Abu Dhabi: The trade relations between the UAE and the US are strong with bilateral trade reaching $25.44 billion in 2015, an increase of 2.24 per cent from 2014, Chairman of American Chamber of Commerce (AmCham) in Abu Dhabi told Gulf News in an interview.
“The US-UAE trade relations are currently the strongest as have ever been. The UAE is the largest US export market in the Middle East surpassing Saudi Arabia, Turkey and India. This is due to a strong focus on the defence, health care, oil and gas and education sectors,” said Sharief Fahmy.
The total US exports to the UAE have reached $22.98 billion (Dh84.33 billion) last year surpassing other regional trade partners including Saudi Arabia ($19.69 billion), India ($21.53 billion), Turkey ($9.56 billion) and Egypt ($4.75 billion, according to figures provided by AmCham Abu Dhabi.
The top exports were transportation equipment including aircraft and commercial aviation equipment accounting for $8.7 billion.
There is also a huge presence of the US companies in the UAE with the number exceeding more than 1500 in different sectors including aerospace, finance, oil and gas, health care, tourism among others.
Lockheed Martin, Boeing and Raytheon are some of the companies in the defence and aerospace sector.
In the oil and gas, Occidental petroleum has a tie up with Abu Dhabi National Oil Company (Adnoc) in the development of Shah gas oilfield in the Western region on Abu Dhabi and Exxon Mobil has concession agreement with Adnoc in the development of the emirate’s offshore oilfields.
From the UAE side, Abu Dhabi based Mubadala has $6 billion investment in GlobalFoundries, a semiconductors manufacturer based in California.
“We’ve seen consistent growth in trade between the two countries and moving forward I see the relationship strengthening further with boost in investment and trade.”
With the UAE planning to diversify their economy due to drop in oil prices and the introduction of the bankruptcy law next year, the number of US companies in the UAE is likely to go up.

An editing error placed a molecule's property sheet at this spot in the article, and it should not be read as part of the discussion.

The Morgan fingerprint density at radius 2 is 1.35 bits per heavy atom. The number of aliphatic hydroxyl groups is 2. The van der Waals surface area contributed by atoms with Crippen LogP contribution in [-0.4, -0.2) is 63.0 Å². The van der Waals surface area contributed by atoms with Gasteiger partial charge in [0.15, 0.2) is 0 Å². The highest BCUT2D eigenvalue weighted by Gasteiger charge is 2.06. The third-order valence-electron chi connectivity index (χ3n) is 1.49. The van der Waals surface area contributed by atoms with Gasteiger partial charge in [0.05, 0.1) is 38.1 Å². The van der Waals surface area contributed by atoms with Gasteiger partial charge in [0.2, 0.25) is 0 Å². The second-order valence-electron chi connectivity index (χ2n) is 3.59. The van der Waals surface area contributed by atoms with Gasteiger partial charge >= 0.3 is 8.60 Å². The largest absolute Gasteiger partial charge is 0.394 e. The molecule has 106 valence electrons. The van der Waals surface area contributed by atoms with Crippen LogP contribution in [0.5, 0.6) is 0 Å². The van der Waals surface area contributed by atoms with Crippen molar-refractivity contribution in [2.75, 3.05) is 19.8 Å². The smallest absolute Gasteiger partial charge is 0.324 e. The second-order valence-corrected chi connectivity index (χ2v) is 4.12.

“The introduction of bankruptcy law is going to benefit our SMEs significantly. A lot of companies will feel more secure to invest in the UAE.”
The UAE bankruptcy law approved by the UAE Cabinet last month is likely to come into effect early next year.
The new law will pave the way for companies in financial distress to restructure and allow the possibility of getting fresh loans under terms set by the law.
When asked whether change in the guard in the US after the elections in November will have any impact on the bilateral trade relations, he said business will continue to progress irrespective of whether a democrat or a republican candidate wins the elections.
“From a chamber perspective, we are non-partisan. We’ve been fortunate with Obama administration and the policies that came out in the last eight years. We expect the same spirit to continue whether it is Trump or Clinton administration.”
He said the Obama administration has attached special significance to the UAE with the US administration sending invitations to Emirati companies to come and be part of the select USA Investments Summit in Washington DC in June this year.
Thirteen companies represented the UAE and received special status with private meetings with the US Secretary of Commerce Pritzker, he added.
Set up in 1986, AmCham Abu Dhabi is represented by more than 600 American and Emirati companies including Small and Medium Enterprises (SMEs) and big corporations with huge investments in the UAE.